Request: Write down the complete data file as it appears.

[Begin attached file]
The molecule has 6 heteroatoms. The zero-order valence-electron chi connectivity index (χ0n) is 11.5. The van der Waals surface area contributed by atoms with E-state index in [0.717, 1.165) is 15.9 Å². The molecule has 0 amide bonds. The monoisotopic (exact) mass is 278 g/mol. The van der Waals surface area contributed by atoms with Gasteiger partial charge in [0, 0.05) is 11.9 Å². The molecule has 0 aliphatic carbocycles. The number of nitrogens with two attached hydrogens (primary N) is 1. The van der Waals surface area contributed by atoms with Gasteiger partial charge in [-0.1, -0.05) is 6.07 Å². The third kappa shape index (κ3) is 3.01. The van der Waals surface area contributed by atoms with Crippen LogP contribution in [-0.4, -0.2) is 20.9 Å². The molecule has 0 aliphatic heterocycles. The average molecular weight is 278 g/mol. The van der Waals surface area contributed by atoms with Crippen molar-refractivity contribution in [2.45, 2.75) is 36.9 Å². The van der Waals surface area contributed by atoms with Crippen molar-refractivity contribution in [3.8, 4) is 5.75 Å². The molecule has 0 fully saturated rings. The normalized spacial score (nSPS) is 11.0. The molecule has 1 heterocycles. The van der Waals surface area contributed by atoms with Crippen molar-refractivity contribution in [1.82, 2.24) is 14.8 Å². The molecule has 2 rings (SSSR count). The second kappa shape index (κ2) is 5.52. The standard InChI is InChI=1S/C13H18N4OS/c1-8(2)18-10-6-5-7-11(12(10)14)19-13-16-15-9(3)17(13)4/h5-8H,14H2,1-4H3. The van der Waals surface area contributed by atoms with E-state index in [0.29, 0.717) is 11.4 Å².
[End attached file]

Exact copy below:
The molecule has 6 heteroatoms. The zero-order valence-electron chi connectivity index (χ0n) is 11.5. The van der Waals surface area contributed by atoms with E-state index in [0.717, 1.165) is 15.9 Å². The molecule has 0 amide bonds. The monoisotopic (exact) mass is 278 g/mol. The van der Waals surface area contributed by atoms with Gasteiger partial charge in [0, 0.05) is 11.9 Å². The molecule has 0 aliphatic carbocycles. The number of nitrogens with two attached hydrogens (primary N) is 1. The van der Waals surface area contributed by atoms with Gasteiger partial charge in [-0.1, -0.05) is 6.07 Å². The third kappa shape index (κ3) is 3.01. The van der Waals surface area contributed by atoms with Crippen LogP contribution in [-0.4, -0.2) is 20.9 Å². The molecule has 0 aliphatic heterocycles. The average molecular weight is 278 g/mol. The van der Waals surface area contributed by atoms with Crippen molar-refractivity contribution in [2.45, 2.75) is 36.9 Å². The van der Waals surface area contributed by atoms with Crippen molar-refractivity contribution in [3.8, 4) is 5.75 Å². The molecule has 0 fully saturated rings. The normalized spacial score (nSPS) is 11.0. The molecule has 1 heterocycles. The van der Waals surface area contributed by atoms with Crippen molar-refractivity contribution in [1.82, 2.24) is 14.8 Å². The molecule has 2 rings (SSSR count). The second kappa shape index (κ2) is 5.52. The standard InChI is InChI=1S/C13H18N4OS/c1-8(2)18-10-6-5-7-11(12(10)14)19-13-16-15-9(3)17(13)4/h5-8H,14H2,1-4H3. The van der Waals surface area contributed by atoms with E-state index in [0.29, 0.717) is 11.4 Å².